The hidden gunman, dressed in long, green coveralls and a Swat team-style vest and helmet, looks ominous as he fires off a short burst.
But this isn’t a Taliban attack in the heart of Afghanistan’s capital – it’s just a friendly game of paintball.
The arrival of recreational paintball to Afghanistan may seem peculiar to outsiders, especially in a country that’s known decades of war, faces constant bombings and attacks by Taliban insurgents and is preparing its own security forces for the withdrawal of most of the foreign troops currently situated in the country by the end of the year.
However, it shows both the rise of a nascent upper and middle class looking for a diversion in their spare time, as well as the way American culture has seeped into the country since the 2001 US-led invasion aimed at toppling the Taliban.
“These people deserve to have more fun,” said Abbas Rizaiy, the owner of the “Eagle” paintball club in central Kabul.
Mr Rizaiy brought the game to Afghanistan just a few weeks ago. He’s a long-time fan of the first-person shooter video-game series “Call of Duty” and stepped up to the next level by playing paintball in neighboring Iran where he was born.
He moved to Afghanistan 10 years ago and eventually decided to open the club this year in Kabul, a city more-closely associated with real bullets than the ones that splatter paint.
For those who have never suffered played the game, paintball involves participants gearing up in helmets, goggles and protective clothing firing at each other using gas-powered guns that shoot paint pellets. The games can be complicated affairs that last for hours or as simple as a capture-the-flag contest that lasts only a few minutes.
Naqibullah Jafari, a marketing officer in Kabul who came to the club with his friends acknowledged that they didn’t have much of a strategy when he took to the field – other than to shoot each other.
“It is my first time here and I don’t have any special tactics in this game,” he said, with his goggles pushed up to his forehead and his weapon at his side.
Mr Rizaiy said he hasn’t had many issues with the neighbours, though he turned down the speed at which the weapons fire to reduce the noise. Instead, he said the biggest challenge was to get the paintball guns to the range, as the ones he imported from India got stuck for six months in Afghanistan’s bureaucracy laden customs department.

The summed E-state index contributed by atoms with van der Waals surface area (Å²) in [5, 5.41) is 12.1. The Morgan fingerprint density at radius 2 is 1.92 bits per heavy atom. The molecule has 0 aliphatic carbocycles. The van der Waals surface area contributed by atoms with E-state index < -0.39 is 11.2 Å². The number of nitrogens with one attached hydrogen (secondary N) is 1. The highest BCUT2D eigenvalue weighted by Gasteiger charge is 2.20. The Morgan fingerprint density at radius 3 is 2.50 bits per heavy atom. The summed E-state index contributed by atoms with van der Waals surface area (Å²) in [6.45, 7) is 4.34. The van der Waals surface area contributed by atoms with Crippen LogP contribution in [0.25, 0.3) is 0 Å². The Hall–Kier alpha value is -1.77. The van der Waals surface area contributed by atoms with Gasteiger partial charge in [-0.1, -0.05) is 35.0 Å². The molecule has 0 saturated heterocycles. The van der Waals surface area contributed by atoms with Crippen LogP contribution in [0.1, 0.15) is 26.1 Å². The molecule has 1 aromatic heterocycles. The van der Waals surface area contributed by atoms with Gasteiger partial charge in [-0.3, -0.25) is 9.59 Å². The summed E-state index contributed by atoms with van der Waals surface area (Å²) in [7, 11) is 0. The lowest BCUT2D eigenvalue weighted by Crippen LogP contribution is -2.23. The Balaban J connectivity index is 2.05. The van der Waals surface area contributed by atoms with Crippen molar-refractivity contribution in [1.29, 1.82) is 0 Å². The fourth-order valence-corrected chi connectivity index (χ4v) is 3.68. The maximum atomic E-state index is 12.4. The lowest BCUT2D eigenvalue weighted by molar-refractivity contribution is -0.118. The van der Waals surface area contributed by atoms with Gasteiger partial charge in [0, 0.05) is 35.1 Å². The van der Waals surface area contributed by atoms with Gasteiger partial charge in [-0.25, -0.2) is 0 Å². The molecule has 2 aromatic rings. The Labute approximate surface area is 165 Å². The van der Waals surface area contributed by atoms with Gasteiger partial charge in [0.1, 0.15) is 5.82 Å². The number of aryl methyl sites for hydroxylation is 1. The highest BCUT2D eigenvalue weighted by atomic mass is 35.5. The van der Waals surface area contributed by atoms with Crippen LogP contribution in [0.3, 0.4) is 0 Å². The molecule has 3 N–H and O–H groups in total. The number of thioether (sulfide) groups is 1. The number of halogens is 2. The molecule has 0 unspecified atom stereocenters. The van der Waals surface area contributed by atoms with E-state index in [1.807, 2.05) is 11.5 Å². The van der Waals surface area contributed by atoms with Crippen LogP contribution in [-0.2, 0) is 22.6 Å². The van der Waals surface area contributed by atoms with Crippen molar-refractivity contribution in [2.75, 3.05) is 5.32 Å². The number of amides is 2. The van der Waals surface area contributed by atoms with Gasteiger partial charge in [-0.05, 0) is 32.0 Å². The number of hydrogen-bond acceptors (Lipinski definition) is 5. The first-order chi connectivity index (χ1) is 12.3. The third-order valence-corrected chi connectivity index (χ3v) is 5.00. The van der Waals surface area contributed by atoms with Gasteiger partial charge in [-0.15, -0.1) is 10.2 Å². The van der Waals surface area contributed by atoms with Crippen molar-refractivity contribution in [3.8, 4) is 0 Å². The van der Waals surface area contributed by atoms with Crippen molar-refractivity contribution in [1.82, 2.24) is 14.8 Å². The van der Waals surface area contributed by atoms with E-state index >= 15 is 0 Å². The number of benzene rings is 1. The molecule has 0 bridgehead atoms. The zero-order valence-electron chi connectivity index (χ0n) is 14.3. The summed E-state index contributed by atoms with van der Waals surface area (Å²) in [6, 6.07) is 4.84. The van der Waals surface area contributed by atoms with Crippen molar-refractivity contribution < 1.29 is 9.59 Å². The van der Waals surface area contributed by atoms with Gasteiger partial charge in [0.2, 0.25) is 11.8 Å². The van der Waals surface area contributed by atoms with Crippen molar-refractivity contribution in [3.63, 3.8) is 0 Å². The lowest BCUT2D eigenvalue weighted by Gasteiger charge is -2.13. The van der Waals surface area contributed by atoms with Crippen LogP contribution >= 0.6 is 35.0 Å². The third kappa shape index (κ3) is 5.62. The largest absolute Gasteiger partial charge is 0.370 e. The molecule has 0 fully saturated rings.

Paintball is one of a small number of leisure activities that have sprung up in Kabul since the fall of the Taliban. A bowling alley called “The Strikers” opened a few years ago and a number of pools around the city provide a place for residents to cool off in the summer months. There’s also a nine-hole golf course a short drive outside the city.
But most of these activities are geared toward the city’s small, upper and middle-class elite who can afford the admission. And customers are overwhelmingly male because of Afghanistan’s conservative society which deems it generally not acceptable for women to go to activities involving men who aren’t relatives.
Mr Rizaiy said he’d like women customers but claimed they don’t want to be stared at while wearing all the equipment needed to take part.
This year is one of many transitions for Afghanistan, with a presidential election that currently remains undecided and foreign troops scheduled to leave the country. Mr Rizaiy said he thinks at least some US troops are likely to stay, providing Afghanistan with some stability.
Meanwhile, his customers seem to appreciate the irony of firing toy guns in a country which is flooded with the real thing.
“We can use guns for positive things and also for negative things,” customer Ali Noori said. “These guns are for entertainment.”
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